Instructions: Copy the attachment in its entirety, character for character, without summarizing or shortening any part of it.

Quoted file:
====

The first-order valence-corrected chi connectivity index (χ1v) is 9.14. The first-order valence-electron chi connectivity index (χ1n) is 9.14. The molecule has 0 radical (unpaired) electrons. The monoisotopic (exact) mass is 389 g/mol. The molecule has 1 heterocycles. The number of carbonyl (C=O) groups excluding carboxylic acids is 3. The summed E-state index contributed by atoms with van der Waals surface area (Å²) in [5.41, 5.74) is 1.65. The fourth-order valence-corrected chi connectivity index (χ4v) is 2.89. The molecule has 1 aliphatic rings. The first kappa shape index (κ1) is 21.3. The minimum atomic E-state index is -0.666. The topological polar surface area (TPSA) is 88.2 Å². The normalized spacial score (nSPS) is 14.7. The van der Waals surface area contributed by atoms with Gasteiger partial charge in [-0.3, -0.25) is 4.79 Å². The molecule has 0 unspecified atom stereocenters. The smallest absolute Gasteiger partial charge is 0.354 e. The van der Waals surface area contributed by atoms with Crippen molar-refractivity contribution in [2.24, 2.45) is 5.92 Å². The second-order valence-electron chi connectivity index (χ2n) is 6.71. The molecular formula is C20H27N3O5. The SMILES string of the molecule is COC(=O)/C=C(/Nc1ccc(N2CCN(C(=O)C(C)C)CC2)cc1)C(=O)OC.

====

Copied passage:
The first-order valence-corrected chi connectivity index (χ1v) is 9.14. The first-order valence-electron chi connectivity index (χ1n) is 9.14. The molecule has 0 radical (unpaired) electrons. The monoisotopic (exact) mass is 389 g/mol. The molecule has 1 heterocycles. The number of carbonyl (C=O) groups excluding carboxylic acids is 3. The summed E-state index contributed by atoms with van der Waals surface area (Å²) in [5.41, 5.74) is 1.65. The fourth-order valence-corrected chi connectivity index (χ4v) is 2.89. The molecule has 1 aliphatic rings. The first kappa shape index (κ1) is 21.3. The minimum atomic E-state index is -0.666. The topological polar surface area (TPSA) is 88.2 Å². The normalized spacial score (nSPS) is 14.7. The van der Waals surface area contributed by atoms with Gasteiger partial charge in [-0.3, -0.25) is 4.79 Å². The molecule has 0 unspecified atom stereocenters. The smallest absolute Gasteiger partial charge is 0.354 e. The van der Waals surface area contributed by atoms with Crippen molar-refractivity contribution in [2.24, 2.45) is 5.92 Å². The second-order valence-electron chi connectivity index (χ2n) is 6.71. The molecular formula is C20H27N3O5. The SMILES string of the molecule is COC(=O)/C=C(/Nc1ccc(N2CCN(C(=O)C(C)C)CC2)cc1)C(=O)OC.